It’s been one hundred and eighty-two games since "the process" began, and unfortunately we ran out of moral victories about sixty-five games in. Don’t get me wrong, I didn’t expect a team just as young, inexperienced, and devoid of top-caliber NBA talent as the two that preceded it to magically become a winner overnight. And unlike some of us in this so deep that they’ve lost touch with just how overmatched the team finds itself on a nightly basis, I don’t blame Brett Brown for much of any of this. All that said, this team needs to win a game, and soon.
They need a win in order to maintain morale amongst a group of players who somehow play as intensely as any other despite regularly having the proverbial carrot waved in front of their faces only to be pulled away in the game’s waning moments. They need a win to save us all from the shallow and circular Twitter spats we inevitably enter into after each mounting loss. And they need a win so Brett Brown can enjoy cantaloupe and honeydew arranged in the shape of a god damn bouquet for Christ’s sake!
At 0-18, they’ve matched their start from last season, adding their name once again as a footnote in the record books as one of just three teams (including last year’s Sixers and the 2009-10 Nets) to begin a season with 18 straight losses. With one more, they would take sole possession of that dishonor, and I’d be lying if I said I wasn’t surprised, shocked even, that this is where the team is at on November 29.
After all, even the league’s worst teams usually win between 15 and 20 games when it’s all said and done, and before the year began I pegged the Sixers at a comparatively optimistic 23 wins. In each of the team’s last five games, all on the road, they’ve held a fourth quarter lead only to unravel down the stretch. There’s a tangible feeling that the Sixers are close to breaking out of their NBA-record 28-game losing streak that dates back to last season, and perhaps that will come Tuesday when they play host to the equally hapless Los Angeles Lakers, losers of 13 of their 15 games so far.
They Won A Third Quarter!
After 24 minutes of basketball that had more in common aesthetically with the Patriot League bouts I used to watch while still a student at American University than to NBA hoops, the Sixers entered halftime down 37-31. But in the third quarter, they more than doubled their output from the first half, outscoring Memphis 36-27 and taking a 67-64 lead into the fourth quarter. On the year, the Sixers still have the worst third quarter scoring margin of any team in the league, getting outscored by an average of 4.2 points in each game in the penultimate period of play.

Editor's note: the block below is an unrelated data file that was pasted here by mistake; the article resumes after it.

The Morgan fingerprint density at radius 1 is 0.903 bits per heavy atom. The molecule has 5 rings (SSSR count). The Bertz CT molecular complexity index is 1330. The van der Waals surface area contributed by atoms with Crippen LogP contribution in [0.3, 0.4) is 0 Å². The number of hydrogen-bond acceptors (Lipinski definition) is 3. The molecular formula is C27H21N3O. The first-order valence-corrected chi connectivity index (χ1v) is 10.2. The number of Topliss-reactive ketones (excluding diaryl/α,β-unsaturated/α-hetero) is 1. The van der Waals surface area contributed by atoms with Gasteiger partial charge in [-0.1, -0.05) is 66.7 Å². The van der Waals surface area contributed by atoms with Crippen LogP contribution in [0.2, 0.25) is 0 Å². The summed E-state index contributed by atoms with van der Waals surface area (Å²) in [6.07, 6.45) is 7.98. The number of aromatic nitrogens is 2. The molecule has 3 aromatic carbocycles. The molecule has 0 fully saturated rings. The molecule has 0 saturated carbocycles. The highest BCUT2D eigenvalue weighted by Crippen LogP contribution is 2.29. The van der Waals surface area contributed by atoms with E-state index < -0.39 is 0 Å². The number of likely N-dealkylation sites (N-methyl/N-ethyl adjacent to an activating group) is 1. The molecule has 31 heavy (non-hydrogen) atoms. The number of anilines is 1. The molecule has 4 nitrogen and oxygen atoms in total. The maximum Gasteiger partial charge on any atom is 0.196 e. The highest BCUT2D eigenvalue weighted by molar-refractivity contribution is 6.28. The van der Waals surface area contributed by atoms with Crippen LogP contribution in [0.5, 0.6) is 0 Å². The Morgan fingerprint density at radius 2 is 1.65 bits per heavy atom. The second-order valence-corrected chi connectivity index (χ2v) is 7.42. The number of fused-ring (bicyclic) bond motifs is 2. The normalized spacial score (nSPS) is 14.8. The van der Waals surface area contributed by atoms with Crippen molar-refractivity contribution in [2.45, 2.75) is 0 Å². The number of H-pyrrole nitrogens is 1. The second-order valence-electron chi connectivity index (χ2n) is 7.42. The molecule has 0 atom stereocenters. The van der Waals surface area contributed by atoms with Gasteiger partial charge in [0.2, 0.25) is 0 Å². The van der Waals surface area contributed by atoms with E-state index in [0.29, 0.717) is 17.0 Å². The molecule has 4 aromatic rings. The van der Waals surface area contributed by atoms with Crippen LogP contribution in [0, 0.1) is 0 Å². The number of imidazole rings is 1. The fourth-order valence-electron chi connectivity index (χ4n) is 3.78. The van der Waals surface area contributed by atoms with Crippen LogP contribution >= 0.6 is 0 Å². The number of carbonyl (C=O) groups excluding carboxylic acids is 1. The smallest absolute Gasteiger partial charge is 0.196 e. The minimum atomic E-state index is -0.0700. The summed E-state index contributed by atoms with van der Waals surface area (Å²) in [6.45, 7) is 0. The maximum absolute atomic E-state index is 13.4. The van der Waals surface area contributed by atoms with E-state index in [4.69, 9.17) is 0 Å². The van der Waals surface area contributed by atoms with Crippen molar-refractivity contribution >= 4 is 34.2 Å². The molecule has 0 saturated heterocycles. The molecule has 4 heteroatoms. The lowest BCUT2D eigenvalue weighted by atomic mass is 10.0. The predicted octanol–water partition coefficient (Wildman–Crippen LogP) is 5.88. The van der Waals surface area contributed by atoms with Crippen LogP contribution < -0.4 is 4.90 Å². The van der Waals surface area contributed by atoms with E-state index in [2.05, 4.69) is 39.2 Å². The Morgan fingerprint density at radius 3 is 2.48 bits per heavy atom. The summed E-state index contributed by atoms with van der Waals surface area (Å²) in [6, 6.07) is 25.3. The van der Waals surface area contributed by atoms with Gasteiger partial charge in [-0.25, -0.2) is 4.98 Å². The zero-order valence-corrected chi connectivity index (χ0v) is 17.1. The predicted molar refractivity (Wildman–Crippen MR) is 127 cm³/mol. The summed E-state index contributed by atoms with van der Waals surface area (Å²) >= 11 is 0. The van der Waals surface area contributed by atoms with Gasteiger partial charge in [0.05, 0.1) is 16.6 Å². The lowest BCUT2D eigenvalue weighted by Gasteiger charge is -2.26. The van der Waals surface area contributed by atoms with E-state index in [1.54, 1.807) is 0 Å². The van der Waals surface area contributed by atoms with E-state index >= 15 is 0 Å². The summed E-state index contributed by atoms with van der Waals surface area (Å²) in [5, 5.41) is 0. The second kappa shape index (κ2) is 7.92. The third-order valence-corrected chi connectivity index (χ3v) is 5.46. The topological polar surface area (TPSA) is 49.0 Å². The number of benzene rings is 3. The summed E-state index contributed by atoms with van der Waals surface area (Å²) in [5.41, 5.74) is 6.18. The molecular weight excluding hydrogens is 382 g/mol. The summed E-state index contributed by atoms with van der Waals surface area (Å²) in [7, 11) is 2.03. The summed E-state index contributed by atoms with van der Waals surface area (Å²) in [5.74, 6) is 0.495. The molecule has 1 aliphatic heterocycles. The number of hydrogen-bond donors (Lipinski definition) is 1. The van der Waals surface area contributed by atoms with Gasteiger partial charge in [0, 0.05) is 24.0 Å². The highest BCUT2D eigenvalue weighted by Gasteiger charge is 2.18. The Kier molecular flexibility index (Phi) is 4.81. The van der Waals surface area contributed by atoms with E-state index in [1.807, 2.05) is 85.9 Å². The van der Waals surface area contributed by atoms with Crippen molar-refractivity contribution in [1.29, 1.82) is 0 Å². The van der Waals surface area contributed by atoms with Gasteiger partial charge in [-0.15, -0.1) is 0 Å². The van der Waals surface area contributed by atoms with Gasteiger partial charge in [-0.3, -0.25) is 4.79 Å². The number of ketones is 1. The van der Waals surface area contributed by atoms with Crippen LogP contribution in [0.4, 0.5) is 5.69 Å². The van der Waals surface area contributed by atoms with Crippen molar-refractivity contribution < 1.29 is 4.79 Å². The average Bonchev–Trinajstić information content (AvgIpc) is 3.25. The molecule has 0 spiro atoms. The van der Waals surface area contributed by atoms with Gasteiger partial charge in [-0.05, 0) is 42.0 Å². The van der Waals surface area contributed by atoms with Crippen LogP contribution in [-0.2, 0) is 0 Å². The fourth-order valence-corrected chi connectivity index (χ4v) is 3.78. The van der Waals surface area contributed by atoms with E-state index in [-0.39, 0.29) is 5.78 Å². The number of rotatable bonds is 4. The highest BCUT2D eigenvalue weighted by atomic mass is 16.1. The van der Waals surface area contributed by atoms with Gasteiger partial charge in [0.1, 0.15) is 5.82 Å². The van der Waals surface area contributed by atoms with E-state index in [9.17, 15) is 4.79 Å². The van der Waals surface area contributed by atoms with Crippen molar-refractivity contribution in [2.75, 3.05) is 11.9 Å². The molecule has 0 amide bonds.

Going Cold Down The Stretch
With Jahlil Okafor largely held in check (nine points on 3-of-11 shooting) by the stellar defense of Marc Gasol, the Sixers relied heavily upon the three-ball to claw their way back into Sunday's game. In the third quarter, they shot 7-for-11 from long distance, with six different players knocking down a three. In the fourth, though, the Sixers shot just 2-for-9 from range. Isaiah Canaan led Philadelphia 16 points on the night, but did so on just 5-of-15 shooting, making four of his 12 three-point attempts.
Okafor's Rebounding Trending Upwards
Jahlil Okafor was held to single-figure points for just the second time this season on Sunday, but a positive sign was his intensity on the glass, especially on the defensive end. The rookie finished with 13 rebounds (11 defensive) against the Grizzlies, his second-highest output this season. After beginning the season with six straight single-digit rebounding performances, Okafor notched a season-high 15 against Chicago on November 9. In the 12 games since then, he's averaged 9.6 per game.
We fell in love with RoCo for giving a perimeter-deficient offense a legitimate NBA floor-spreader and late-game target from beyond the arc. But this season, Robert Covington has proven that he can do a whole lot more than simply spot up and shoot, and his contribution on the defensive end lately has been as important as his offensive output. After notching eight steals on Friday against Houston, as well as six in the team’s Wednesday meeting with the Celtics in Boston, he came away with seven takeaways against the Grizzlies. He currently leads the NBA in steals per game at 3.6, ahead of Steph Curry, who ranks second at 2.6 per game. Amazingly, he ranks sixth in the league in total steals despite only appearing in nine games this season because of a knee sprain that sidelined him early in the year
No Nerlens Once Again
Nerlens Noel missed his second consecutive game with soreness in his right knee (not the surgically repaired one). He was also dealing with an illness.
(Might As Well Be) Dead Poets Society
With Kobe Bryant becoming the first NBA player to announce his retirement in Iambic Pentameter (suck it, MJ!), we decided to ask our weird Twitter army to let off some much-needed steam in the poetic meter and structure of their choice. Here are our favorites:
@Liberty_Ballers HAIKU The Sixers Are Bad But Not All Hope Should Be Lost So Trust The Process— Sean O'Connor (@soconnor76) November 30, 2015
@Liberty_Ballers Roses are red Violets are blue Don't fight outside of bars— The Good Phight (@TheGoodPhight) November 30, 2015
@Liberty_Ballers Please Kill me Why has God left me Look we lost— Chris(tmas) season (@ChipSwelly) November 30, 2015
@Liberty_Ballers "Sixers gonna win." Stauskus airball corner three "Sixers gonna win."— CrookedNate (@CrookedNate) November 30, 2015
@Liberty_Ballers Sixers down by 12 Sixers down by 6 Sixers up by 4 Sixers lose— Ari Fishbein (@arifishbein) November 30, 2015
@Liberty_Ballers watch the games see the climb yet all we read is non sense feel the shame spend the time Yet we trust the process— mccarry (@mccarry) November 30, 2015
What Our Blog Should Be About If The Sixers Hit 0-19
What kind of blog should we become?— Liberty Ballers (@Liberty_Ballers) November 30, 2015